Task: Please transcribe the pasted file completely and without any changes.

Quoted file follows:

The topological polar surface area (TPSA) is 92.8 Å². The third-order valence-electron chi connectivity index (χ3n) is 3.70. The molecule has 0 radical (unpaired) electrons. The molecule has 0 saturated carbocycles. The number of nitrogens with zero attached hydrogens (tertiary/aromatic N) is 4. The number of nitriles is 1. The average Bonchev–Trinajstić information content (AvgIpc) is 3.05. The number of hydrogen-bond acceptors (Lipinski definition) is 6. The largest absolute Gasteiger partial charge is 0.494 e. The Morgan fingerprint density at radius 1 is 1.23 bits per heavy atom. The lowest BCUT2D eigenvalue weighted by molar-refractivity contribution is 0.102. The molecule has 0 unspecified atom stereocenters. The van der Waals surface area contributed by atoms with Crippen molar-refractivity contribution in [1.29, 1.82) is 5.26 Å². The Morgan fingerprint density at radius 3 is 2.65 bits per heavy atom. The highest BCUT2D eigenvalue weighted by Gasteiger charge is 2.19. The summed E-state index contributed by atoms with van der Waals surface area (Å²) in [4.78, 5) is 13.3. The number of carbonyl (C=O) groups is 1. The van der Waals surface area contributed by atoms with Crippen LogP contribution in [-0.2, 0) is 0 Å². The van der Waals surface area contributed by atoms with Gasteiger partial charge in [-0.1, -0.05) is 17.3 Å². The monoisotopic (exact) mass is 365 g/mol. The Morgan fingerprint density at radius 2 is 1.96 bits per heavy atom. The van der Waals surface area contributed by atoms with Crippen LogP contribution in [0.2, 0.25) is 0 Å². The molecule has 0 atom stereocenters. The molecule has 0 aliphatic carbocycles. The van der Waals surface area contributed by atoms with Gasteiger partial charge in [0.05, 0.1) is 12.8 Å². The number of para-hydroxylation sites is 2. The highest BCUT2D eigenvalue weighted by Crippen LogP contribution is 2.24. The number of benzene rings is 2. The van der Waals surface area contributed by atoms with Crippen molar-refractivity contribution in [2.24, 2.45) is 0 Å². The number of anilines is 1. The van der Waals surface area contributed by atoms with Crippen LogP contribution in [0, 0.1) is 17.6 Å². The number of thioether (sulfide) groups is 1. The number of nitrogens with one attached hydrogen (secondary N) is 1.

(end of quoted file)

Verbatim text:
The topological polar surface area (TPSA) is 92.8 Å². The third-order valence-electron chi connectivity index (χ3n) is 3.70. The molecule has 0 radical (unpaired) electrons. The molecule has 0 saturated carbocycles. The number of nitrogens with zero attached hydrogens (tertiary/aromatic N) is 4. The number of nitriles is 1. The average Bonchev–Trinajstić information content (AvgIpc) is 3.05. The number of hydrogen-bond acceptors (Lipinski definition) is 6. The largest absolute Gasteiger partial charge is 0.494 e. The Morgan fingerprint density at radius 1 is 1.23 bits per heavy atom. The lowest BCUT2D eigenvalue weighted by molar-refractivity contribution is 0.102. The molecule has 0 unspecified atom stereocenters. The van der Waals surface area contributed by atoms with Crippen molar-refractivity contribution in [1.29, 1.82) is 5.26 Å². The Morgan fingerprint density at radius 3 is 2.65 bits per heavy atom. The highest BCUT2D eigenvalue weighted by Gasteiger charge is 2.19. The summed E-state index contributed by atoms with van der Waals surface area (Å²) in [4.78, 5) is 13.3. The number of carbonyl (C=O) groups is 1. The van der Waals surface area contributed by atoms with Crippen LogP contribution in [-0.2, 0) is 0 Å². The van der Waals surface area contributed by atoms with Gasteiger partial charge in [-0.1, -0.05) is 17.3 Å². The monoisotopic (exact) mass is 365 g/mol. The Morgan fingerprint density at radius 2 is 1.96 bits per heavy atom. The van der Waals surface area contributed by atoms with Crippen LogP contribution in [0.2, 0.25) is 0 Å². The molecule has 0 atom stereocenters. The molecule has 0 aliphatic carbocycles. The van der Waals surface area contributed by atoms with Gasteiger partial charge in [0.05, 0.1) is 12.8 Å². The number of para-hydroxylation sites is 2. The highest BCUT2D eigenvalue weighted by Crippen LogP contribution is 2.24. The number of benzene rings is 2. The van der Waals surface area contributed by atoms with Crippen molar-refractivity contribution in [2.24, 2.45) is 0 Å². The number of anilines is 1. The van der Waals surface area contributed by atoms with Crippen LogP contribution in [0, 0.1) is 17.6 Å². The number of thioether (sulfide) groups is 1. The number of nitrogens with one attached hydrogen (secondary N) is 1.